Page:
Thunderbolt-Equipped Gigabyte Z77X-UP5TH Meets Velociraptor Duo Review

By on October 17, 2012, 11:59 PM

Unveiled at the 2009 Intel Developer Forum, Thunderbolt (aka Light Peak) wouldn't make its debut into an actual product until two years later with Apple's MacBook Pro 2011 refresh using the same connector as Mini DisplayPort. Another year would pass until Thunderbolt finally started to find its way into PCs though you'd be forgiven for not noticing, as devices supporting the new interface are still uncommon.

Fortunately, that's changing. The number of devices featuring Thunderbolt is growing with several options from LaCie, Promise, Buffalo and now Western Digital. As adoption of the interface grows, users will wonder if it's worth investing in it. After all, USB 3.0 has only really started to gain serious traction this year.

With most Thunderbolt-enabled products available today being storage-related, we wanted to see what the new Gigabyte Z77X-UP5 TH motherboard and its dual Thunderbolt ports had to offer in terms of performance. The best way to accomplish that, in our opinion, is to test the new ultra-fast Western Digital My Book Velociraptor Duo, which has a pair of 10,000RPM Velociraptor hard drives...

Read the complete review.




User Comments: 9

Got something to say? Post a comment
VitalyT VitalyT said:

Another "thunder bolster". Such a useless technology. When USB3 and SATA-III aren't enough, Thunderbolt can't help you either, one goes for PCI-Express cards.

Plus, 10GBit Ethernet cards are getting cheaper, becoming a viable option for a fast network.

When I'm getting a new rig in a few months, I will opt for 10GBit Ethernet cards.

PC nerd PC nerd said:

Having two 10,000rpm drives on your desk must be a horrible experience.

VitalyT VitalyT said:

Having two 10,000rpm drives on your desk much be a horrible experience.

Desk is shaking again... - earth quake? No, HDD is acting up, time for upgrade

- That's how they should advertise SSDs

ghasmanjr ghasmanjr said:

This is a huge disappointment. I was hoping to see some superior, if not equivalent performance as sata6. On top of that, the price...holy crap!!

An OCZ RevoDrive is currently $499 on NewEgg. It has a 480gb capacity, but the read speed is 1000mb/sec. The RevoDrive is only optimized for PCI-e 2.0 at this minute. If a RevoDrive could take full advantage of PCI-e 3.0, I would LOVE to see those read/write speeds. Maybe people should invest in optimizing the current technology instead of inventing new things that are ungodly expensive and inferior.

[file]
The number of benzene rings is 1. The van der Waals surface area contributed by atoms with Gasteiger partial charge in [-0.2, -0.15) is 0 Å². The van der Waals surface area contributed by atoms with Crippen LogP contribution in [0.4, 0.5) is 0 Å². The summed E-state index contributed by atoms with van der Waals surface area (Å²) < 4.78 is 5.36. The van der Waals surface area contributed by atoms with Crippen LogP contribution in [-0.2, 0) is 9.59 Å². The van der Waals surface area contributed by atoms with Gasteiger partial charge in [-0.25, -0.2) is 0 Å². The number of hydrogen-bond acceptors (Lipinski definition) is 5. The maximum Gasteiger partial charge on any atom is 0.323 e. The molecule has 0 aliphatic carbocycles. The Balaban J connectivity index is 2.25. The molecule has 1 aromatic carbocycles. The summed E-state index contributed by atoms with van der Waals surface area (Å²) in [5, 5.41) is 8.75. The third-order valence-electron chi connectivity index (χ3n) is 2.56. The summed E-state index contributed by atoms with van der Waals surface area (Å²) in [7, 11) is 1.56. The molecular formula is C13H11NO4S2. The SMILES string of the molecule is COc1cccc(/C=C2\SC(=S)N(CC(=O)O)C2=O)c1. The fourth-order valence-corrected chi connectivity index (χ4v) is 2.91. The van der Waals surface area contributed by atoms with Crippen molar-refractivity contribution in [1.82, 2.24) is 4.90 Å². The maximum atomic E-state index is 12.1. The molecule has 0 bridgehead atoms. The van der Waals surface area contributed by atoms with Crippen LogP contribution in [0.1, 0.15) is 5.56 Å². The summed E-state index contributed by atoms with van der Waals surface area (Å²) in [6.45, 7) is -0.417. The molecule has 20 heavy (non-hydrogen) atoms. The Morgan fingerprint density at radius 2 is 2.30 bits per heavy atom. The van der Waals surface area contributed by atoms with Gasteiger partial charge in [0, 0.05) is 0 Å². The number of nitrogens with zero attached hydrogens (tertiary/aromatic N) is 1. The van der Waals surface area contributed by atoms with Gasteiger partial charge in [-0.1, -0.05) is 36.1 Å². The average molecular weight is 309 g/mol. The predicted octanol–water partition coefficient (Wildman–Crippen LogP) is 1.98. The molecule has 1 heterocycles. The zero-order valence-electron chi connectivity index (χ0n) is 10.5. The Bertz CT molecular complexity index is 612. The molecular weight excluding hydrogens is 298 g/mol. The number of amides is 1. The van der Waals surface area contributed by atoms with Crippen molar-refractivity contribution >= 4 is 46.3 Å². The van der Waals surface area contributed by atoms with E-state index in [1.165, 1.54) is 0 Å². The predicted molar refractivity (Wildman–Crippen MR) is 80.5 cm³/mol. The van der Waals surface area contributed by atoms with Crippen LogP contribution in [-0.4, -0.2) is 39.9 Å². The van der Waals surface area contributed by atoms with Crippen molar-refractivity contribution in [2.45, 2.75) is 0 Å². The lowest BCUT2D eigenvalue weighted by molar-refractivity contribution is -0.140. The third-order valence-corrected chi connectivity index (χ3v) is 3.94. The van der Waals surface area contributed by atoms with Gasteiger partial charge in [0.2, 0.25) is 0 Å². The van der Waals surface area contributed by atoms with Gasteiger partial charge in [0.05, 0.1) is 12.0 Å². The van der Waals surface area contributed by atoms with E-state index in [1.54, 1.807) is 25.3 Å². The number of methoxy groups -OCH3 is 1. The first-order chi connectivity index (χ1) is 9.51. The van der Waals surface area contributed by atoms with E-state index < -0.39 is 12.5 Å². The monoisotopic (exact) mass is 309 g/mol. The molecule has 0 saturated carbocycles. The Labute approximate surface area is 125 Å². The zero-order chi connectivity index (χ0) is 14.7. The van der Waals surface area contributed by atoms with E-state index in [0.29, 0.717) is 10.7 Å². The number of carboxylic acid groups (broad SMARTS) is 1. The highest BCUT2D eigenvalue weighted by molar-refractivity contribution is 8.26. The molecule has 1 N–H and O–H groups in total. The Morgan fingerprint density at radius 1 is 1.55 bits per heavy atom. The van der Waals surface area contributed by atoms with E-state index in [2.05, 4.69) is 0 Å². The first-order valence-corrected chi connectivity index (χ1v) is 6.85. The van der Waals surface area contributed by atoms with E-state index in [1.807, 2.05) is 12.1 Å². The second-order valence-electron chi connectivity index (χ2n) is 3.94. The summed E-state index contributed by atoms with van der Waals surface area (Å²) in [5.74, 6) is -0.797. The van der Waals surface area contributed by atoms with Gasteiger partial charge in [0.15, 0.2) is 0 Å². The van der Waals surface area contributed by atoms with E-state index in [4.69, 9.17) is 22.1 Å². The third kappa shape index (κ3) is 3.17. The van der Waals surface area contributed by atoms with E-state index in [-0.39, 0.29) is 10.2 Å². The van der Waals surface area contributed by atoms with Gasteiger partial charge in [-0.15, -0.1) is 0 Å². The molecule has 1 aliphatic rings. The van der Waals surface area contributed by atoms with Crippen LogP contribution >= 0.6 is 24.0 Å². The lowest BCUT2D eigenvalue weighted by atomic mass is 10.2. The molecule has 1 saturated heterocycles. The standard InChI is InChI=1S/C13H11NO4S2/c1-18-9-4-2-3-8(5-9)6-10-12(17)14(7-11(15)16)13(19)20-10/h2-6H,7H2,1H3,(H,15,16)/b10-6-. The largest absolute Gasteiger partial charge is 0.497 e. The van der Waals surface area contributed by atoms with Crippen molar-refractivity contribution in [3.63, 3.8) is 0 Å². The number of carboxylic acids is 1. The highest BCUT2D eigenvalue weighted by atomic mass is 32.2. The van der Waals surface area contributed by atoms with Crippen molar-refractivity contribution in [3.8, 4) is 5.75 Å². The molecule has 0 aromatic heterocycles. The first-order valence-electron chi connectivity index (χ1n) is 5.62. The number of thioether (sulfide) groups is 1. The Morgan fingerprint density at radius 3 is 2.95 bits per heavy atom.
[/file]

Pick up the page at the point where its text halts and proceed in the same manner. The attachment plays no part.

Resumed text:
PC nerd PC nerd said:

An OCZ RevoDrive is currently $499 on NewEgg. It has a 480gb capacity, but the read speed is 1000mb/sec. The RevoDrive is only optimized for PCI-e 2.0 at this minute. If a RevoDrive could take full advantage of PCI-e 3.0, I would LOVE to see those read/write speeds.

I don't think SSD's can even begin to saturate the bandwidth PCI-e 2.0 offers.

ghasmanjr ghasmanjr said:

An OCZ RevoDrive is currently $499 on NewEgg. It has a 480gb capacity, but the read speed is 1000mb/sec. The RevoDrive is only optimized for PCI-e 2.0 at this minute. If a RevoDrive could take full advantage of PCI-e 3.0, I would LOVE to see those read/write speeds.

I don't think SSD's can even begin to saturate the bandwidth PCI-e 2.0 offers.

I'm sure that you can squeeze more bandwidth from a PCI-e 3.0 since you have more parallel information streams. Regardless, the industry needs to focus on optimizing what we have, not an investment into a new/risky architecture. Thunderbolt is high risk/high reward. Either it's going to completely flop or they will be rich. There will be no in between.

cliffordcooley cliffordcooley, TechSpot Paladin, said:

Regardless, the industry needs to focus on optimizing what we have, not an investment into a new/risky architecture.
Wasn't Thunderbolt(aka: Light Peak) intended as a replacement to all the antiquated interfaces that has been optimized over the top for the last decade. I personally think its time for a new standard of interfacing with PC hardware.

Maybe I'm confused again but wasn't fiber optics and 100G data transmission the initial goal for Light Peak?

Darth Shiv Darth Shiv said:

I don't think SSD's can even begin to saturate the bandwidth PCI-e 2.0 offers.

PCIe 2.0 x4 slot has bandwidth of 2GB/s in each direction. Revodrive 3 X2 960GB has 1500MB/s read, 1300MB/s write peaks. If they were to replace the Sandforce controllers with the Everest 2 controllers, they have theoretically DOUBLE the IOPS. So that would comfortably saturate a PCIe 2.0 4x slot.

Edit: Why would I point out a PCIe x4 slot? Well unless you go to an gaming enthusiast board, Intel motherboards run one or two x16 slots then other slots like a x4 slot or two. If you actually use the second x16 slot, it usually drops both x16 slots to x8 so your graphics card gets bandwidth starved (this is noticable on any decent resolution like 1080p or in a hardcore graphically intensive game). So you really want to be using the x4 slot instead.

It is pretty simple to upgrade an SSD controller to up the bandwidth. Just double the bus widths and you double the bandwidth. Doesn't have anywhere near the limitations of a mechanical spinning disk.

Draconian said:

Thunderbolt is no better than eSATA 6 Gbps. /disappointed

Load all comments...

Add New Comment

TechSpot Members
Login or sign up for free,
it takes about 30 seconds.
You may also...
Get complete access to the TechSpot community. Join thousands of technology enthusiasts that contribute and share knowledge in our forum. Get a private inbox, upload your own photo gallery and more.